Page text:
Three years on from the Grenfell Tower disaster, an estimated 2,000 high-risk residential buildings still have combustible cladding on them. CM asks why remediation work is taking so long.
More than three years have passed since the Grenfell Tower disaster on 14 June 2017, but progress on replacing dangerous, flammable cladding systems on high-risk residential buildings has been painfully slow.
The latest data available from the Ministry for Housing, Communities and Local Government (MHCLG) shows that there are 300 buildings with aluminium composite material (ACM) cladding systems – the type used on Grenfell – that still needed to be remediated, as at 31 May (see chart).
Some 155 buildings have had the remediation work completed while another 54 have so far had their cladding systems removed. And that’s just ACM cladding. According to a House of Commons report by the all-party Housing, Communities and Local Government Committee published on 12 June, there are another 1,700 high-rise buildings with other forms of combustible cladding systems which need replacing.
“To still have 2,000 high-risk residential buildings with dangerous cladding is deeply shocking and completely unacceptable,” said the report, which also estimated that the overall cost of remediating all fire safety defects from social and private sector residential buildings in England could be as high as £15bn.
So, why has progress on cladding remediation been so sluggish?
The government acknowledges in its monthly progress reports that these projects can be complex and involve “major construction work which needs to be planned, consulted on and carried out carefully”.
Helen Stuart, senior associate at law firm Trowers & Hamlins, says that it can be a problem for building owners to identify from their own records what materials were actually installed.
“Frequently the documentation handed over at completion is incomplete or, in some cases, incorrect. This issue was picked up in the Hackitt Report and the government’s consultation on ‘Building a Safer Future’ with the ‘golden thread of information’,” she says.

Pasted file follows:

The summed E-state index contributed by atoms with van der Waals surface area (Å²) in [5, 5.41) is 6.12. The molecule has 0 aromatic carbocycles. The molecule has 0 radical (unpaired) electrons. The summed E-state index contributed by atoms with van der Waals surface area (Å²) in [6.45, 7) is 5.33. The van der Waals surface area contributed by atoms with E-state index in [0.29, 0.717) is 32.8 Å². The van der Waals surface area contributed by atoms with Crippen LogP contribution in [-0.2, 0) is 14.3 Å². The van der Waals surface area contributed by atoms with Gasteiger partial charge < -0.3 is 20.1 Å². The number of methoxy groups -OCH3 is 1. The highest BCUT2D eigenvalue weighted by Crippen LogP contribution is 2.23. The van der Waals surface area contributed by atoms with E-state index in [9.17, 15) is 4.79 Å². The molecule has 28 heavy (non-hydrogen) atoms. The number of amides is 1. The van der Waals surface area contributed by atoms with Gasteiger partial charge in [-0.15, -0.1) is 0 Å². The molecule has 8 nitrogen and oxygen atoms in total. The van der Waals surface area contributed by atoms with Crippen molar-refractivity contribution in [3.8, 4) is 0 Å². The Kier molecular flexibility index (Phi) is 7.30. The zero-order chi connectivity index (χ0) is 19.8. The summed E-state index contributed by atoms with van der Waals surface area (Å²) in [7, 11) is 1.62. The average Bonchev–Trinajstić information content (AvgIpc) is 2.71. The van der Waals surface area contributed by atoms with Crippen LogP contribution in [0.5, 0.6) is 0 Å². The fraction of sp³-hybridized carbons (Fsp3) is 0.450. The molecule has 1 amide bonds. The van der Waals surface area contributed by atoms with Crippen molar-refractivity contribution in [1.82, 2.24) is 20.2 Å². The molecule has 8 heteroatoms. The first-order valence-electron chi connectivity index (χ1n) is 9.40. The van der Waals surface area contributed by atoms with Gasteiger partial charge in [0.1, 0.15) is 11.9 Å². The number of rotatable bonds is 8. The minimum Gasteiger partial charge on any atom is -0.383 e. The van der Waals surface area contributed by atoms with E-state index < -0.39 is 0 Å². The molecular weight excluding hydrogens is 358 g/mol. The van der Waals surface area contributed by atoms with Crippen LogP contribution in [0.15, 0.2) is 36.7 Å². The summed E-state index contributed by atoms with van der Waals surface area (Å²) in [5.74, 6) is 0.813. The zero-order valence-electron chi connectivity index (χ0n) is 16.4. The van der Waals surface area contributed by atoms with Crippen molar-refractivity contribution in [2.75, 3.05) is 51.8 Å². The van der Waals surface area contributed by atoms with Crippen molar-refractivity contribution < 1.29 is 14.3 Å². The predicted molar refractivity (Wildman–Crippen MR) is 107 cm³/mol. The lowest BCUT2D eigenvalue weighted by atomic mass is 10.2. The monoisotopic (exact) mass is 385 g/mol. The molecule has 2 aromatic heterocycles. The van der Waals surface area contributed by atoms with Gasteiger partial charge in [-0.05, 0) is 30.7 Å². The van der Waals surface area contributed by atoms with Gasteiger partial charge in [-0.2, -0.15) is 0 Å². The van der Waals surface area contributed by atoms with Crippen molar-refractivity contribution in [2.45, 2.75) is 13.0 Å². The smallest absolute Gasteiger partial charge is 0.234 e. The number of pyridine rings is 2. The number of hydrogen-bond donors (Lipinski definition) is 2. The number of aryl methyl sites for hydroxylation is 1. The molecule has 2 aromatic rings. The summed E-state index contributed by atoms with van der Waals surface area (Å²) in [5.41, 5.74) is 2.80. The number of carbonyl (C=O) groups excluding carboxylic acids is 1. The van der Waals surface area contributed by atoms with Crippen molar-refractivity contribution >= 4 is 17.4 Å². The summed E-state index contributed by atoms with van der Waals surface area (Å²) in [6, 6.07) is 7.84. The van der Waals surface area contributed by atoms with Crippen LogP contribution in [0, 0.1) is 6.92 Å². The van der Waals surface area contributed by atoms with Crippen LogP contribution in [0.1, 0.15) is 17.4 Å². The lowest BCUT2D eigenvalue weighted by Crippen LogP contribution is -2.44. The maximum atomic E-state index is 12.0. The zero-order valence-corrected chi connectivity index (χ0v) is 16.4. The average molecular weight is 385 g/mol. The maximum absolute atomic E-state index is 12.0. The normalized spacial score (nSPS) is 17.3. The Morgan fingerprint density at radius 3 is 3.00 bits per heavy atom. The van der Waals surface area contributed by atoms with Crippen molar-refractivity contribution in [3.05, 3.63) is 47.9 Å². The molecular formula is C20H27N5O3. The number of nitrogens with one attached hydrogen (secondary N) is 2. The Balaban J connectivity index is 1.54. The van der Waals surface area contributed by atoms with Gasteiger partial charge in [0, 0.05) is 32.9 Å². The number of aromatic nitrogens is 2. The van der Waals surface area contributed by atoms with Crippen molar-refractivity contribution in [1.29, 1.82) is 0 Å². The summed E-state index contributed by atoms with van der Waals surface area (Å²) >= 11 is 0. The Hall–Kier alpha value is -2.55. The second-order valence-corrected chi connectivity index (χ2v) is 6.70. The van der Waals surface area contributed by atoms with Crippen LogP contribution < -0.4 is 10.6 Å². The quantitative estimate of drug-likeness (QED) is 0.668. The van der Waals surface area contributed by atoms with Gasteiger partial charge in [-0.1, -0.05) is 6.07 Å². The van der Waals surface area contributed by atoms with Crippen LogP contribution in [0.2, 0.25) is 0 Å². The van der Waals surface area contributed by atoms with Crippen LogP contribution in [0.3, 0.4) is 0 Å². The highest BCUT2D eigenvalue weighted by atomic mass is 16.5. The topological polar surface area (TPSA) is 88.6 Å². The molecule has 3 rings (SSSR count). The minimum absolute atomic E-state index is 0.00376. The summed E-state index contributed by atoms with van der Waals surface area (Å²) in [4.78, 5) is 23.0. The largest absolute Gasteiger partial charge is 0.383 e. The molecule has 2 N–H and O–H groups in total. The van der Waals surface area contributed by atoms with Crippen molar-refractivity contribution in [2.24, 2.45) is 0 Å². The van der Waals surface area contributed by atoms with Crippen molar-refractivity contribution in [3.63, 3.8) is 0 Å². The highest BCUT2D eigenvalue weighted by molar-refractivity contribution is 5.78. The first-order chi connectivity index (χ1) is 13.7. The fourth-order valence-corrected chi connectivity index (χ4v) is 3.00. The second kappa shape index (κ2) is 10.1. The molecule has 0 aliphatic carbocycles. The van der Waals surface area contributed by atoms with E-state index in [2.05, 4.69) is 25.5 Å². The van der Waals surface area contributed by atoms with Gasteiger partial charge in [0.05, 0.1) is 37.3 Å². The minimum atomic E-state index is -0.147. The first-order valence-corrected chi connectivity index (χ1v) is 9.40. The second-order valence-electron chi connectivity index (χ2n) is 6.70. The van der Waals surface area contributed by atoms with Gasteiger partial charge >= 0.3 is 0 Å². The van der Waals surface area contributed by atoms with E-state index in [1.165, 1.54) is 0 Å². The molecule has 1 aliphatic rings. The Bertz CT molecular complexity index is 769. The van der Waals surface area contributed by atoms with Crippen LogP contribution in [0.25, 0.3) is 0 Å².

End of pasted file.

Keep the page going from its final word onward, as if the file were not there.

“There have also been challenges when it comes to the availability of competent experts to advise building owners on fire safety issues and the required remedial works, as well as difficulties with obtaining sufficient professional indemnity insurance for some of these experts.”
In the private residential sector, progress has been much slower than in the public sector. As of the end of May 2020, only 29 buildings in the private sector had completed remediation works. Another 52 had started, leaving 126 that had not even begun remediation.
Part of the problem, Stuart explains, is that some owners have no other assets save for the freehold of the building.
“These companies rely on the service charge income to be able to pay for any works to the building and so would not have been able to fund any remedial works without recovering the majority of it first from the leaseholders,” she says.
“Some time may also have been spent formulating claims against third parties and looking to get the original contractors to undertake the remedial works, or at least giving them the opportunity to do so.”
Unfortunately, the covid-19 pandemic has inevitably had an impact too. Although the government stressed in April that cladding remediation work remained a “priority” and could continue if done safely, official data showed that 50% of the ACM remediation projects paused works due to the virus.